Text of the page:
My little Spinners table topper (from Heather Mulder Peterson’s new book On the Run Again) was a breeze to make. What took me a while was cutting out the pieces. The pattern calls for a 60° triangle ruler, which I don’t have (note to self: buy one!), so I cut out each triangle separately using the 60º marking on my favorite 4″ x 14″ acrylic ruler and the lines on my cutting mat.
Here is my top with the six triangles sewn to the hexagon in the middle:
So far so good! Here it is with the outer border:
The more I work with these Kate Spain fabrics (from her Sunnyside line for Moda Fabrics), the more I like them. Happily, I have quite a bit left of the fat quarter packet I started out with, so I may use the fabrics for another project in Heather’s book. I’m not sure what company makes the aqua solid, since the fat quarter didn’t have any selvage information, but I have enough of it to bind the topper.
I know I shouldn’t start something new but — I just can’t help myself! Heather Mulder Peterson’s newest book, On the Run Again, arrived in my mailbox a few days ago, and ever since then I’ve been oohing and aahing over the table runners and toppers pictured inside. Take a look at Granny Square Stars, the runner on the cover of the book:
Copyright Heather Mulder Peterson. Used with permission.
Wouldn’t that be fun to make? What a great way to use up scraps! I see it with dark stars in the centers. Granny Square Stars is definitely on my list but the one I am going to make first is a little table topper called Spinners:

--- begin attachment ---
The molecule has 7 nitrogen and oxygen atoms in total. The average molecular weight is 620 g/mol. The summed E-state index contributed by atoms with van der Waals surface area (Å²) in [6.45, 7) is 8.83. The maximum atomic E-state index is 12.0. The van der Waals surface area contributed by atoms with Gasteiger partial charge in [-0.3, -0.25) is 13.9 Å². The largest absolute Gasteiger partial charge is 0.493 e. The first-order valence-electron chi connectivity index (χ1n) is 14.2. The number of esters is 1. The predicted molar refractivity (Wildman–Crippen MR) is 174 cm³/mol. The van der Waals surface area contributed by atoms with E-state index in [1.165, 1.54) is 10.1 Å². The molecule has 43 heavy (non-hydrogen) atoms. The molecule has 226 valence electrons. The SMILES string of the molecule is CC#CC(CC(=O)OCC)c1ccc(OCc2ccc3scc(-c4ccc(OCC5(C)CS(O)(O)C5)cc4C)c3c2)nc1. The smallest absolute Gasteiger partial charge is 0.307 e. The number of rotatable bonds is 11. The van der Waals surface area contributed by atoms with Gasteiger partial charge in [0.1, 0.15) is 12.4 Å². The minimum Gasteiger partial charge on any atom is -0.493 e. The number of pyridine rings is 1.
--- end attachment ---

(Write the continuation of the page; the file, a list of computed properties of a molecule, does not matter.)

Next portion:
Copyright Heather Mulder Peterson. Used with permission.
Anyone who loves hexagons as much as I do needs to make this design! As soon as I saw it, I knew what fabrics I would use. A few months ago I bought this combo of prints in the Sunnyside line by Kate Spain for Moda Fabrics:
The way the fabrics were cleverly packaged by the shop, Pioneer Quilts, was a selling point. You can see why I can’t wait to get started!
If you’d like to see more of the charming toppers and runners featured in Heather’s new book, check out her blog, Trends and Traditions, which happens to be one of my very favorites.
I hope you’ll check back soon right here at First Light Designs to see the progress on my version of Spinners. Thanks for stopping by!
Saturday, July 13. A perfect summer day in Central Oregon: temperatures in the low 80s with a light breeze. Thirteen hundred quilts hung just for the day on the fronts, backs and sides of buildings in the tiny town of Sisters. Dozens of other quilts hung inside businesses all over town. Thousands of quilt lovers and other spectators strolling the streets taking in the sights and sounds of the 38th Annual Sisters Outdoor Quilt Show (SOQS).